Trip Review for China

The music of Sichuan Opera

The music of Sichuan Opera is composed by five different sonic systems, namely gao qiang, hu qin, deng diao, tan xi, and kun qu. By the end of the Qing Dynasty, all of these sonic systems were still represented by their own independent troupes respectively.


Founded in the province’s capital city of Chengdu in 1912, the Sanqinghui troupe officially combined all five of these systems and fused them into a unique system of acting, singing, and instrumental music, where all of the librettos were written in the Sichuan dialect. The best-known style with most distinct characteristics of southwestern China is called gao qiang, which is distinguished by solos that are usually accompanied by sparse rhythmical accentuations played with wooden clappers.

This highly ornamental vocal style is distinguished by brilliantly artful glissando links, skillfully implemented vibrato embellishments around a single tone in the form of a delicately elegant yet energetically melodic ornamentation. The simplicity of the folk songs’ melodic structures is often retained.

In addition, an orchestra chorus either comments on or repeats what has already been sung. A solo can also represent the chorus. In the past, members of the chorus also often doubled as percussionists and, like the percussionists, were clad in everyday garments and appeared in full view on stage. Nowadays, they perform in the orchestral area, which is situated along one side of the stage and is concealed from the audience.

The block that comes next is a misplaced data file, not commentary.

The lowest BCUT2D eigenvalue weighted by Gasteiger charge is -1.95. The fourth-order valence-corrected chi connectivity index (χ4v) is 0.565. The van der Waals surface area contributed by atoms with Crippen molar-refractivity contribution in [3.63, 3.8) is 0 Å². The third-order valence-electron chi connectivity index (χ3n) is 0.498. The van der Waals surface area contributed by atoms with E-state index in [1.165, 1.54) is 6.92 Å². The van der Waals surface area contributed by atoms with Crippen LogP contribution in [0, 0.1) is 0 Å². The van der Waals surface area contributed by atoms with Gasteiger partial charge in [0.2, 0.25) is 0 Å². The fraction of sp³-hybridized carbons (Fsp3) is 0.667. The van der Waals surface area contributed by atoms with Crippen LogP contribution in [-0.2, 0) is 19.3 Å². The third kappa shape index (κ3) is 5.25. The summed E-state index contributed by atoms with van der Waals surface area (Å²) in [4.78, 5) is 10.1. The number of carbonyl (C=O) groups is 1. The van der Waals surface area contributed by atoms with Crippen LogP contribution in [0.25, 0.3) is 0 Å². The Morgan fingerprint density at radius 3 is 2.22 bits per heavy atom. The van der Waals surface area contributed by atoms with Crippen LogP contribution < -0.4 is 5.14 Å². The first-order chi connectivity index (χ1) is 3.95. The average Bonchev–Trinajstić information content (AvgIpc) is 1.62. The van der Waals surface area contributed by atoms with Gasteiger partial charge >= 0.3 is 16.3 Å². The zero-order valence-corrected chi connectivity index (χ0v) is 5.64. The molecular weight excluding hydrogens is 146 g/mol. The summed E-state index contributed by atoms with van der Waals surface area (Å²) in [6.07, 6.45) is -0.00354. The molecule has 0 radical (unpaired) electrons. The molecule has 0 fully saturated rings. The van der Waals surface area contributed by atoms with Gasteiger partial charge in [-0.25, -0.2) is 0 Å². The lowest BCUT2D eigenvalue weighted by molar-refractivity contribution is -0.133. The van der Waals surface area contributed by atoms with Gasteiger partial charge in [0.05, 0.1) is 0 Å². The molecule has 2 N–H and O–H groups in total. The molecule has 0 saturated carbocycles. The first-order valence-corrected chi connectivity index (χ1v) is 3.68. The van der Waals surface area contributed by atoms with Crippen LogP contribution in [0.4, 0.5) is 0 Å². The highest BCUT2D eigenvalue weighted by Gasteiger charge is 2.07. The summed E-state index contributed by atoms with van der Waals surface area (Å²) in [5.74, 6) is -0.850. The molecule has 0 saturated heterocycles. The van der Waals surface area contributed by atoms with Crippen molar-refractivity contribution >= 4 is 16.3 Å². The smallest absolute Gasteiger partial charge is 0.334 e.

The barbarian fiddle, or hu qin, was probably brought to Sichuan by the famous Peking Opera, where shrill-stringed are instruments are predominant. On the other hand, the masked theater known as deng diao, which evolved from exorcist ceremonies practiced in the villages, is clearly of Sichuan origin. Deng diao was only accepted very gradually and with much hesitation from professional performance troupes. Removable masks are distinct from the painted masks, which are traditionally worn by performers on stages elsewhere in China.


Alongside the dominant dialogues there are also numerous old folkloric themes that were typically heard in the past at rural festivals, weddings, and funeral processions. The accompanying instruments are primarily small drums and gongs.

Itinerant troupes from northern China probably brought the clapper element, tan xi, to Sichuan. This style is characterized by cunning, emotionally fraught rhythms played on wooden clappers, accompanied by the so-called “moon guitar.”

The fifth stylistic element in Sichuan Opera is called kun qu. It originated in the southern Yangtze Basin and was later imported to Sichuan as a variant of the traditional and respected Kun Opera, with its discriminating literary dramas and fluent, highly artful melodies. The dominant melodic instrument here is the bamboo flute (di zi).

A single theater piece of Sichuan Opera usually combines two or three of the abovementioned musical styles. Only very rarely do all five systems appear together. The gao qiang style is the most frequent and its structure is most clearly developed.

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